Language Overview

Python is a programming language in which plugins and expressions for CINEMA 4D are written.


Python has no brackets, so use 4-space indentation. Tabs are optional but not recommended - please avoid tabs.

Variables: the Python Way

A feature that might be annoying for any C programmer is the fact that Python is typeless. Meaning that variables have no type:

number = 5
name = "Bobe"
your_object = None

Typeless is kind of a misnomer, a better word would be typefull. Variables in CINEMA 4D can hold any type of data. A variable could hold a number at first and then you could assign it to contain a string. This versatility also has some pitfalls, but these are beyond the scope of this introduction.

Even though a variable can hold any kind of value (a number, a cube, or a matrix), you can still figure out what it is holding at this moment. The type() function allows us to find this information out. type() figures this out by looking at what is contained in the variable. Once it has identified what the type is, it tells you by it’s return value.

Remarks in Python

Remarks are text that are not read by the compiler. They are ignored. You can remark all text after the symbol # on a line. For example:

#this is a remark
a = 4.5             # set 'a' equal to four
c = 2               # set 'c' equal to two
b = c + a / 4       # this might be the right algorithm

These are generally programmer notes. They can be other things as well, but the important thing to realize is that they are ignored by the compiler.

Python functions

Python does not support prototypes for class or function definitions. To check out how to avoid this requirement you can read:

Python flow control

Conditional expressions

Symbol Chart(for logical operators):

== equals to

!= not equal to

<= less than or equal to

>= greater than or equal to

< less than

> greater than

1 == 1 is True

1 != 1 is is False

1 <= 1 is is True

1 >= 1 is is True

1 > 1 is is False

1 < 1 is is False

Conditional expressions are used in conditional execution, which happens to be the next section.

Conditional Execution

Conditional execution allows certain code to be executed and other code to be skipped based on a certain condition:

code_line1     # always do this
code_line2     # always do this
if condition:  # if condition is True...
    do_this    # this

code_line3     # always do this

Another example:

code_line1     # always do this
code_line2     # always do this
if condition:  # if condition is True...
    do_this    # this
else:          # if condition is False...
    do_that    # do that
code_line3     # always do this

And yet another example:

if condition:     #
    do_this1      #
elif condition2:  # if previous condition is False and condition2 is True...
    do_this2      # ... do_this2 and only this
elif condition3:  # ...and if previous conditions are False and condition3 is True
    do_this3      # ... do_this3 and only this
else:             # if all previous conditions are False
    do_this4      # do_this4 and only this

Between, just a hint, Python does not contain a switch statement. There are some alternative structure which might help you, but the easiest way is just to use the following if statement structure:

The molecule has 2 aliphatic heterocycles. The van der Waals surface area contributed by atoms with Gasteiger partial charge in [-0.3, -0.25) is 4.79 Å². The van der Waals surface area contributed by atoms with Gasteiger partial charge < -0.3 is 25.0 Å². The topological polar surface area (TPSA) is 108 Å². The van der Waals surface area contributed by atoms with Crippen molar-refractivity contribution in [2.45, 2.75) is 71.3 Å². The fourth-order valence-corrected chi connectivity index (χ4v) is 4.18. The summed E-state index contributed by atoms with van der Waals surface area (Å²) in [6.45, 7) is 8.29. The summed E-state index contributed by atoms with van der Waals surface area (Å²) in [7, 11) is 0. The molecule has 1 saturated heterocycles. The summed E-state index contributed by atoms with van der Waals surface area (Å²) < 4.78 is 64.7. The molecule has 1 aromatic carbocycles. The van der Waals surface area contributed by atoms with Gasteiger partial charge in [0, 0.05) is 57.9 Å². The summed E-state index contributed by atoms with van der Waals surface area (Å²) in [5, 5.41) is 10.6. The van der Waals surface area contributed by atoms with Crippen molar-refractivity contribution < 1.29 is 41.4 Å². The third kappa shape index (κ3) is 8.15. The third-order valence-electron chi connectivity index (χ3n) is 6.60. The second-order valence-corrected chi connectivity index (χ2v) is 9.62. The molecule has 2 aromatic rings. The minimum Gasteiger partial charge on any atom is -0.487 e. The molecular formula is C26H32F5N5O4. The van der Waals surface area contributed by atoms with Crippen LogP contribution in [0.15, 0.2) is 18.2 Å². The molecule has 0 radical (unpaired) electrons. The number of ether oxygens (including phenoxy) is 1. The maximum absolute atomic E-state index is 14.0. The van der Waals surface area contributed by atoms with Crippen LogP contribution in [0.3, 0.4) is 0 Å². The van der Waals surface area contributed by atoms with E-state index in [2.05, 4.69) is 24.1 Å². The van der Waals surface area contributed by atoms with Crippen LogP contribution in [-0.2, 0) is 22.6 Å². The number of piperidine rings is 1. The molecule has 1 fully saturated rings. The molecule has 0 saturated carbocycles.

if number==1:
elif number==2:
elif number==3:
else: #like default in a switch statement


To repeat the execution of code blocks you can use loops.

  • For loop:
  • While loop:

Returning from a function and return value

Simply use return to return control back to it’s calling function. Alternatively you can have a variable after it or even a number. Return examples:

return      # return to calling function with none
return 0    # return to calling function passing back 0
return a    # return to calling function passing back a
return a+b  # return to calling function passing back a+b

Pass statement

There is statement, called pass which is a placeholder for code that hasn’t been written yet. This statement piece doesn’t do anything:

Python will raise an IndentationError, it expected an indented block:

def rotate():

So if a piece of code isn’t done yet, just use the pass statement:

def rotate():

#everything is fine now


pass is similar to {} in C.O.F.F.E.E. or C++.

Classes in Python

Classes in Python are very similar to other programming languages. Here is an example:

class ExampleClass():

    x = None
    y = "Hello World!"
    z = 3

    def RotateShape(self, shape, v):
        #rotate code goes here

    def ScaleShape(self, shape, v):
        #scale code goes here

    def MoveShape(self, shape, v):
        #move (displacement) code goes here

To call functions or use variables within a class is done using the member operator (.). Just use the variable with the member operator to get at the member variable or class. Example:

class MyClass():

    v = 400 #init v with 400
    y = None

    def Add(self, x):
        """Add x with v"""
        return self.v + self.y + x

    def SetY(self, value):
        self.y = value

if __name__=='__main__':
    c = MyClass()
    result = c.Add(100)
    print result #output '520'

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